FIG. 5 is a graph illustrating the energy spectrum of a quantized speech signal in the decoder illustrated in FIG. 4.
FIG. 6 is a graph illustrating the energy spectrum of a smooth, periodic signal created in the decoder illustrated in FIG. 4 by harmonic analysis and synthesis of the spectrum illustrated in FIG. 5.
FIG. 7 is a block diagram of a transmitter that incorporates a speech decoder such as the decoder illustrated in FIG. 4.
FIG. 8 is a process flow diagram illustrating a method of speech decoding in accordance with the invention.
FIG. 4 illustrates an example embodiment of a speech decoder 400 in accordance with the invention. Speech decoder 400 comprises an excitation generator 402 and a harmonic analysis and synthesis filter 404. Excitation generator 402 generates an excitation signal μ1(n). Excitation signal μ1(n) is the input to the harmonic analysis and synthesis filter 404, which produces a smooth, periodic speech signal h(n). Periodic speech signal h(n) is multiplied by a first gain factor (α) in multiplier 408, where (α) is between 1 and 0. Excitation signal μ1(n) is multiplied by a second gain factor (1−α) in multiplier 406. The outputs of multipliers 406 and 408 are then combined in adder 410, producing a modified excitation signal μ2(n). Modified excitation signal μ2(n) is the input to synthesis filter 412, which produces synthesized speech signal s′(n).
Referring to FIG. 3, it can be seen that the spectrum (curve 304) of excitation signal μ(n), or μ1(n) in FIG. 4, is flat relative to the spectrum of speech input s(n) (curve 302). In other words, due to the quantization of μ1(n), curve 304 does not vary as much from maximum to minimum as curve 302. The spectrum 502 of excitation signal μ1(n) is isolated in FIG. 5. In addition to being relatively flat, spectrum 502 is also relatively noisy. As a result, synthesized speech signal s′(n), produced by synthesis filter 412, does not sound as good as the original speech input s(n). In order to combat this problem, excitation signal μ1(n) is passed through harmonic analysis and synthesis filter 404. Essentially, harmonic analysis and synthesis filter 404 looks at the peaks of spectrum 502 and then does a harmonic estimation and interpolation to synthesize a smooth, periodic signal h(n). The spectrum 602 of smooth, periodic signal h(n) is illustrated in FIG. 6.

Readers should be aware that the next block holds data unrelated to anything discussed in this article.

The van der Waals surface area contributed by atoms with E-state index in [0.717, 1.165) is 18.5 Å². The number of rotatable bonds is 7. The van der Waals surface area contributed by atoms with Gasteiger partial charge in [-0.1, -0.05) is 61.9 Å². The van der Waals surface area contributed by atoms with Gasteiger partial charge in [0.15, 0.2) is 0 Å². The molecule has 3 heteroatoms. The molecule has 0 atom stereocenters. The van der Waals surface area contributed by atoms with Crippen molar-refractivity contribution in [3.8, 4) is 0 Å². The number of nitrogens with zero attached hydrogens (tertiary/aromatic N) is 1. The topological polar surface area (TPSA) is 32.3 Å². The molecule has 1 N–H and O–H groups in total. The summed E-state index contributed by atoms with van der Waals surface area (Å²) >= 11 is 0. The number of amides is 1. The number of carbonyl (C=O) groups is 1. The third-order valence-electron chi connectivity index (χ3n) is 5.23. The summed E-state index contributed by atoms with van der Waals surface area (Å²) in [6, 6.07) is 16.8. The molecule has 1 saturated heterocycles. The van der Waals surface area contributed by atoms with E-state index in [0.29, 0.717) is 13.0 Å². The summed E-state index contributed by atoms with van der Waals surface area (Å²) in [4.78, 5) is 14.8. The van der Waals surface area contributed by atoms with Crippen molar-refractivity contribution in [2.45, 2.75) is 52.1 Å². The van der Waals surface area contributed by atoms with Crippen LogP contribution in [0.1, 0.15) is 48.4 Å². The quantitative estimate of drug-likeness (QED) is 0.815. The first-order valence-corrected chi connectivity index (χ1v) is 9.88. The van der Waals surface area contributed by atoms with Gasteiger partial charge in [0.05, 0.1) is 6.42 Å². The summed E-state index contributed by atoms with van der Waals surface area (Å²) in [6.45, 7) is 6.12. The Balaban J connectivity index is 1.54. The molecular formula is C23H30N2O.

In one sample embodiment, the harmonic analysis and synthesis performed by harmonic analysis and synthesis filter 404 is done using Prototype Waveform Interpolation (PWI). The perceptual importance of the periodicity in voiced speech led to the development of waveform interpolation techniques. PWI exploits the fact that pitch-cycle waveforms in a voiced segment evolve slowly with time. As a result, it is not necessary to know every pitch-cycle to recreate a highly accurate waveform. The pitch-cycle waveforms that are not known are then derived by means of interpolation. The pitch-cycles that are known are referred to as the Prototype Waveforms. PWI is often used in transmitters, and it is information related to the prototype waveforms that is transmitted to a decoder such as decoder 400.
PWI works extremely well for voiced segments, however, it is not applicable to unvoiced speech. Therefore, it always has to work with another method of speech coding, such as CELP, to handle the unvoiced segments. As a result PWI was refined to Waveform Interpolation (WI), which is capable of encoding voiced and unvoiced speech. Therefore, alternative embodiments of harmonic analysis and synthesis filter 404 utilize WI, which represents speech with a series of evolving waveforms. For voiced speech, these waveforms are simply pitch-cycles. For unvoiced speech and background noise, the waveforms are of varying lengths and contain mostly noise-like signals. The difference between WI and PWI is that evolving waveforms in WI are being sampled at much higher rates. The increased sampling rate does, however, come at the expense of an increased bit rate. To counter this problem, the waveforms are broken down into components that represent the smooth periodic portion of the speech signal and the remaining non-periodic and noise components. Harmonic analysis and synthesis filter 404 then uses these waveform components to produce the smooth spectrum 602 seen in FIG. 6.
In addition to smoothing out spectrum 502 and making it more periodic, harmonic analysis and synthesis filter 404 imparts a further benefit. As can be seen in FIG. 5, excitation signal μ1(n) has very little energy in the higher frequency range. This is due to inherent limitations of encoders 100 and decoders 112 of the type illustrated in FIG. 1. Unfortunately, a high pass filter is not sufficient to even out the energy of spectrum 502 across the audio frequency band. In addition, it would not be beneficial to lose any voice information that resides in the lower half of spectrum 502. Especially because the lower half of spectrum 502 contains most of the periodic information that is very important for accurate voice reproduction. Therefore, a high pass filter is not a good solution to the energy drop-off at higher frequencies. Fortunately, the harmonic analysis performed by harmonic analysis and synthesis filter 404 forces spectrum 602 to be flat throughout the audio band. This is because harmonic analysis and synthesis filter 404 interpolates the amplitude and period information contained in μ1(n) throughout the band. Thus, as can be seen in FIG. 6, spectrum 602 is flat, with no drop-off at higher frequencies.
The main disadvantage of performing the harmonic analysis on excitation signal μ1(n) is that h(n) can actually be too smooths the result is an unnatural, buzzy sounding voice reproduction. On the other hand, excitation signal μ1(n) is more natural sounding, but is noisier and plagued by high frequency loss. To obtain the best of both signals μ1(n) and h(n), the two are combined proportionately. Therefore, modified excitation signal μ2(n) is less noisy and avoids high frequency loss, due to the smooth, periodic nature of h(n), and is also more natural sounding due to the naturalness of excitation signal μ1(n).